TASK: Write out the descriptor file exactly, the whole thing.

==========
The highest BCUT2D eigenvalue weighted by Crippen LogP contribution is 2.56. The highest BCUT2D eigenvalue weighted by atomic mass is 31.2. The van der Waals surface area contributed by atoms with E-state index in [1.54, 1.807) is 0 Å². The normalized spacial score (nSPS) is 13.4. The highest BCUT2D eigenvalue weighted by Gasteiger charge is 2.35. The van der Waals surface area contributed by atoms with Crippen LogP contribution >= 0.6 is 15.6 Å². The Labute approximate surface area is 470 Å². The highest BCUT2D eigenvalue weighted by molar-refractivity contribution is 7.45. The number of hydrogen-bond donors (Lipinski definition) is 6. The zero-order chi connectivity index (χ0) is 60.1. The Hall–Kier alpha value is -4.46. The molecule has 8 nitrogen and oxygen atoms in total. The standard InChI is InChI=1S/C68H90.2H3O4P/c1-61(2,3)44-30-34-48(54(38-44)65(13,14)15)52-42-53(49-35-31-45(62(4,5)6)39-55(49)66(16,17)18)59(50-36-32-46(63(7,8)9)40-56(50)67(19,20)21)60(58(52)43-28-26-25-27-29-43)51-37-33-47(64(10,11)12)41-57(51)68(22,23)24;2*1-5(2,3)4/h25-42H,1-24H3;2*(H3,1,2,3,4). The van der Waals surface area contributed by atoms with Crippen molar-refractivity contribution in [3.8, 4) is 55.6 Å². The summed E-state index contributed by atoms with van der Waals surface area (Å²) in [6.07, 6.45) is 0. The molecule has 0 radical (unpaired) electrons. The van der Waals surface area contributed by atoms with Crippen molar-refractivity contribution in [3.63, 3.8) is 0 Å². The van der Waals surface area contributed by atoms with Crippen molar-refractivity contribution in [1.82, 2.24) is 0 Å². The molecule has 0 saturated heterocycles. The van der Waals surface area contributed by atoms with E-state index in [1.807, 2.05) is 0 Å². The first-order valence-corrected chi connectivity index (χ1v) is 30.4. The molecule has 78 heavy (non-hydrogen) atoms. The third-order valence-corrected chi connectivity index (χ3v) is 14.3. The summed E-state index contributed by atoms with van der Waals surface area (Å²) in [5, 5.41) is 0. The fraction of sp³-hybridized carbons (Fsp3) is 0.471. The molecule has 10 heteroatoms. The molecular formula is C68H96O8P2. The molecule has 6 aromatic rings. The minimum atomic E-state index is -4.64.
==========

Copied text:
The highest BCUT2D eigenvalue weighted by Crippen LogP contribution is 2.56. The highest BCUT2D eigenvalue weighted by atomic mass is 31.2. The van der Waals surface area contributed by atoms with E-state index in [1.54, 1.807) is 0 Å². The normalized spacial score (nSPS) is 13.4. The highest BCUT2D eigenvalue weighted by Gasteiger charge is 2.35. The van der Waals surface area contributed by atoms with Crippen LogP contribution >= 0.6 is 15.6 Å². The Labute approximate surface area is 470 Å². The highest BCUT2D eigenvalue weighted by molar-refractivity contribution is 7.45. The number of hydrogen-bond donors (Lipinski definition) is 6. The zero-order chi connectivity index (χ0) is 60.1. The Hall–Kier alpha value is -4.46. The molecule has 8 nitrogen and oxygen atoms in total. The standard InChI is InChI=1S/C68H90.2H3O4P/c1-61(2,3)44-30-34-48(54(38-44)65(13,14)15)52-42-53(49-35-31-45(62(4,5)6)39-55(49)66(16,17)18)59(50-36-32-46(63(7,8)9)40-56(50)67(19,20)21)60(58(52)43-28-26-25-27-29-43)51-37-33-47(64(10,11)12)41-57(51)68(22,23)24;2*1-5(2,3)4/h25-42H,1-24H3;2*(H3,1,2,3,4). The van der Waals surface area contributed by atoms with Crippen molar-refractivity contribution in [3.8, 4) is 55.6 Å². The summed E-state index contributed by atoms with van der Waals surface area (Å²) in [6.07, 6.45) is 0. The molecule has 0 radical (unpaired) electrons. The van der Waals surface area contributed by atoms with Crippen molar-refractivity contribution in [3.63, 3.8) is 0 Å². The van der Waals surface area contributed by atoms with Crippen molar-refractivity contribution in [1.82, 2.24) is 0 Å². The molecule has 0 saturated heterocycles. The van der Waals surface area contributed by atoms with E-state index in [1.807, 2.05) is 0 Å². The first-order valence-corrected chi connectivity index (χ1v) is 30.4. The molecule has 78 heavy (non-hydrogen) atoms. The third-order valence-corrected chi connectivity index (χ3v) is 14.3. The summed E-state index contributed by atoms with van der Waals surface area (Å²) in [5, 5.41) is 0. The fraction of sp³-hybridized carbons (Fsp3) is 0.471. The molecule has 10 heteroatoms. The molecular formula is C68H96O8P2. The molecule has 6 aromatic rings. The minimum atomic E-state index is -4.64.